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Hemp can be a serious source of nutrients that many health food advocates and nutritionists swear by.
This difference, of course, poses a fundamental problem for would-be consumers.
People looking for CBD hemp oil might confuse it with hempseed oil, and buy the incorrect product as a result.
Naturally, we don’t want that to happen. So let’s take a look at what hempseed oil actually is and what it’s used for.
Note: we know people sometimes confuse hemp seeds with cannabis seeds (like Crop King Seeds). This article will help clarify the difference.
Hint: one is for growing marijuana and the other is a highly nutritional food product used to make hempseed oil!
What is Hemp Seed Oil?
Here’s the million dollar question.
You hear the words “hemp” and “oil,” so you therefore conclude that it’s a CBD-rich nutritional supplement.
But nothing could be further from the truth.
Hemp seed oil isn’t a medicinal supplement, like its CBD counterpart – but it certainly is nutritious.
Simply put, this means that hemp seeds and its oil are actually a health food.
Fortunately, this means that people in countries where CBD oil is a controlled substance don’t have to worry about legal issues with hempseed oil. It’s a food, plain and simple.
Hempseed Oil vs. CBD Oil
We’ve already established that hempseed oil and CBD oil are two different things.
But let’s look at the specifics.
First and foremost, CBD hemp oil helps alleviate the symptoms of different illnesses.
People often use it to control pain, reduce anxiety and fight insomnia, for instance.
People who either smoke or ingest this oil get no nutritional value from it.
Hempseed oil, again, is strictly a health food.
While eating it certainly carries a lot of benefits, you’re not going to sleep better or get rid of a headache by eating oil derived from hemp seeds.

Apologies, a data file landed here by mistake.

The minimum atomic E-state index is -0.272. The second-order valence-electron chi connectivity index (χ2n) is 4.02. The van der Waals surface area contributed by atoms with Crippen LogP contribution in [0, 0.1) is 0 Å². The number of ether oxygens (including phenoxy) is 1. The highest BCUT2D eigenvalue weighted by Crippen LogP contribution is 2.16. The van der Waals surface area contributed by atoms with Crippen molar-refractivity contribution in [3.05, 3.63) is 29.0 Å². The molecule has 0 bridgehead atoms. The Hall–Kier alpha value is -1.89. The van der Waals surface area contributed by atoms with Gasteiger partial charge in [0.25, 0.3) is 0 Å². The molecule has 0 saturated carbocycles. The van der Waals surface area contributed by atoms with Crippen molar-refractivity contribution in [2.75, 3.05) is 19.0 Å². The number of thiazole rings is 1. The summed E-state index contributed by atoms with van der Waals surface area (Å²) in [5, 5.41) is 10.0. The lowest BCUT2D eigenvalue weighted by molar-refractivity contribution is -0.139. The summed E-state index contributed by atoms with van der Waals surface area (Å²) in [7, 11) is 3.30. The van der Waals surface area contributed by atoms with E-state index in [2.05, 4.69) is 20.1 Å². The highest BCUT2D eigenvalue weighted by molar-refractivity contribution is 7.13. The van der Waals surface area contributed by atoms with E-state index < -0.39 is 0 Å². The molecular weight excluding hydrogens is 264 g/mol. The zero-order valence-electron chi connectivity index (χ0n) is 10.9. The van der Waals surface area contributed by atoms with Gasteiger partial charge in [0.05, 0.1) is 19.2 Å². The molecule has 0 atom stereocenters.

Do Hemp Seeds Have CBD?
So we know that hempseed oil doesn’t carry the same effects as CBD hemp oil, but does hempseed oil still contain CBD?
This is a question that the Hemp Industries Association has received from thousands of consumers.
Executive Director Eric Steenstra has had to state on multiple occasions that CBD extracts have a CBD concentration of “150,000 parts per million,”1
So the simple answer is “yes, hemp seed oil contains CBD.” But the amount is so negligible that it may as well be considered to not contain any at all.
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Does Hemp Seed Oil Make You High?
No. Hempseed oil, like CBD hemp oil, is made from industrial hemp, which has less than 0.3% of the psychoactive chemical, THC.
Neither CBD hemp oil or hempseed oil will get you high.
Where Does Hemp Seed Oil Come From?
As the name implies, hempseed oil comes from the seeds of industrial hemp, which is a non-psychoactive member of cannabis sativa which is part of the cannabis plant genus.
Specifically, the hemp seeds are separated from the stalk and cleaned of any plant matter.
Next, the oil is extracted through a process called cold pressing.
Can You Eat Hemp Seeds?
Maybe oil isn’t your thing, but you still want to reap the benefits of hemp seeds.
Well, you’re in luck, because hemp seeds can be consumed raw. And they are tasty!
Hemp seeds are available in different solid forms.
You can eat whole hemp seeds, but this is only recommended for those looking to add a lot of fiber to their diet.